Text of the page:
Saturday, July 25, 2009

Monarchy: The Royal Family At Work

I'd recorded a few episodes of this series, but I was only able to watch a few minutes of it. There was some jumped-up little MP from the House of Commons saying snotty things about how he doesn't want to condone the notion of aristocracy, as if the opinion of elected riff-raff is good for anything.

I decided this series is going to make me too angry, so I deleted it and will now cheer myself up with a documentary about Ivan the Terrible. I wouldn't at all mind exhuming him to deal with insolent rabble like that MP.

Swan upping

In Her Majesty's Service, Loyal Minion Courts the Queen's Swans on Thames

Mr. Barber has a job that some see as a royal anachronism. He is the queen's swan marker, an official title he has held for 16 years, and his duty is to conduct an annual census of the river's newborn cygnets in service to the crown.

The five-day exercise, known as swan upping, dates back to the medieval era, when a royal edict deemed all the unmarked mute swans in the U.K. property of the monarchy. Today, Queen Elizabeth II maintains the right to claim all the country's mute swans, but she exercises her prerogative only on the Thames, where Mr. Barber monitors the birds alongside the queen's swan warden, Oxford zoology professor Christopher Perrins.

For the first time in her 57-year reign, the queen tended to her flock in person this year, appearing at the Monday launch of this year's swan upping. Mr. Barber rose at 5 that morning and nervously issued directions on the dock.

But at a time when the crown finds itself under fire for spending, curious royal pursuits like swan upping risk ruffling the feathers of British taxpayers. The monarchy cost the British public £41.5 million ($68.5 million) in the past financial year -- and the queen is expected to ask Parliament for a raise. According to annual reports, the royal family spends about £1.7 million each year on ceremonial functions such as swan upping, but the monarchy doesn't publicly itemize expenses.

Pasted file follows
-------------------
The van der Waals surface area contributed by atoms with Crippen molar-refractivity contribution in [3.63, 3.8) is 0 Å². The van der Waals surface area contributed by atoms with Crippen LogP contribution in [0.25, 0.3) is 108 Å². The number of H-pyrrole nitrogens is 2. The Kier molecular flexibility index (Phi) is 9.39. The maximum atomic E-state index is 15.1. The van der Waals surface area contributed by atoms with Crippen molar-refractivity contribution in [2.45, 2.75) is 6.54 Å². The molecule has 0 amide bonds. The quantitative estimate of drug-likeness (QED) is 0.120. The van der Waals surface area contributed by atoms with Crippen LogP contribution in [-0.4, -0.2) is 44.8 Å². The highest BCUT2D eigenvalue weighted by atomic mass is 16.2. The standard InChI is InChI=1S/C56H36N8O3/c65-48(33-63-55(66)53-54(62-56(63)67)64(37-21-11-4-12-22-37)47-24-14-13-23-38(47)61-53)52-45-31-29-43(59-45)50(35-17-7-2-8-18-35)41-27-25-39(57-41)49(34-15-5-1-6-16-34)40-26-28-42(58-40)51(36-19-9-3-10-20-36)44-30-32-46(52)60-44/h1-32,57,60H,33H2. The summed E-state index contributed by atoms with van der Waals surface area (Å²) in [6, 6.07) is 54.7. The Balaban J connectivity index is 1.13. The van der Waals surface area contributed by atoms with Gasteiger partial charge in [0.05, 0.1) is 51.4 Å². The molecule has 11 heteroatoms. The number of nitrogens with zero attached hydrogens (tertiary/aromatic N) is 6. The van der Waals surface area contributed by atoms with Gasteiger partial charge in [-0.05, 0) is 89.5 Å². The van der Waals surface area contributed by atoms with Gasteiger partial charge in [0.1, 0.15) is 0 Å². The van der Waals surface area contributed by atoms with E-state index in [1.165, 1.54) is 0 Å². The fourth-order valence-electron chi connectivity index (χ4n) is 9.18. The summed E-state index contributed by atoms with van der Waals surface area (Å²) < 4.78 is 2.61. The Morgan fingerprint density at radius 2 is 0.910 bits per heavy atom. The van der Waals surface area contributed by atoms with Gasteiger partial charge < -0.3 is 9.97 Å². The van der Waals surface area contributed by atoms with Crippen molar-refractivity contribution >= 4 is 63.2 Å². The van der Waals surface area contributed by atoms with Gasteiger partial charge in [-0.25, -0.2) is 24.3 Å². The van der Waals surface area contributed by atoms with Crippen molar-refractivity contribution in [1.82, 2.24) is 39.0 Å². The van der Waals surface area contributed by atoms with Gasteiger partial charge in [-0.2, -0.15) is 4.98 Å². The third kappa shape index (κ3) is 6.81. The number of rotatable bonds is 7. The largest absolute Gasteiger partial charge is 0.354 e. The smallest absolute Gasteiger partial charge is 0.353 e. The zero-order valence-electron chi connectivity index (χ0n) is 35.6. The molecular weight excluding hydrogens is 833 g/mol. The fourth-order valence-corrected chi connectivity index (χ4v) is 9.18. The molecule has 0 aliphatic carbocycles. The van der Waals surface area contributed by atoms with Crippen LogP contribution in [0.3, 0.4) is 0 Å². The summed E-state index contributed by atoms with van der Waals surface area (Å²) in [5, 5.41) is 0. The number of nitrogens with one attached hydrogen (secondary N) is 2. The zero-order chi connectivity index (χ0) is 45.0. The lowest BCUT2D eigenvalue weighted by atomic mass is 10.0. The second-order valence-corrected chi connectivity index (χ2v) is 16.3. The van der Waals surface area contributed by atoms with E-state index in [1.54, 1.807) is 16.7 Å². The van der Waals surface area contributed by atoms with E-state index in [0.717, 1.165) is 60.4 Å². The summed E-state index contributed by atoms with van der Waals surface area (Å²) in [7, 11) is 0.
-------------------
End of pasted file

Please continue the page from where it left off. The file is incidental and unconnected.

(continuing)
It isn't Mr. Barber's job that disturbs some Britons, but rather what it and other royal ceremonies like it have come to obscure.

"Swan upping is harmless in itself, but it masks a wider anachronism which is unhealthy and unfair," says Norman Baker, a Liberal-Democrat member of Parliament. Such traditions, he says, make the monarchy seem like a charming and inescapable part of British life, even as the royal family uses millions in taxpayer money without offering detailed disclosure records and travels around the world on the public dime.

Symbol of Change

Monarchy in Morocco 'symbol of change', geopolitician says

Paris - Monarchy in Morocco is "the symbol of change and of major innovative momentums", said Charles Saint-Prot, director of the Paris-based Observatory for Geopolitical Studies.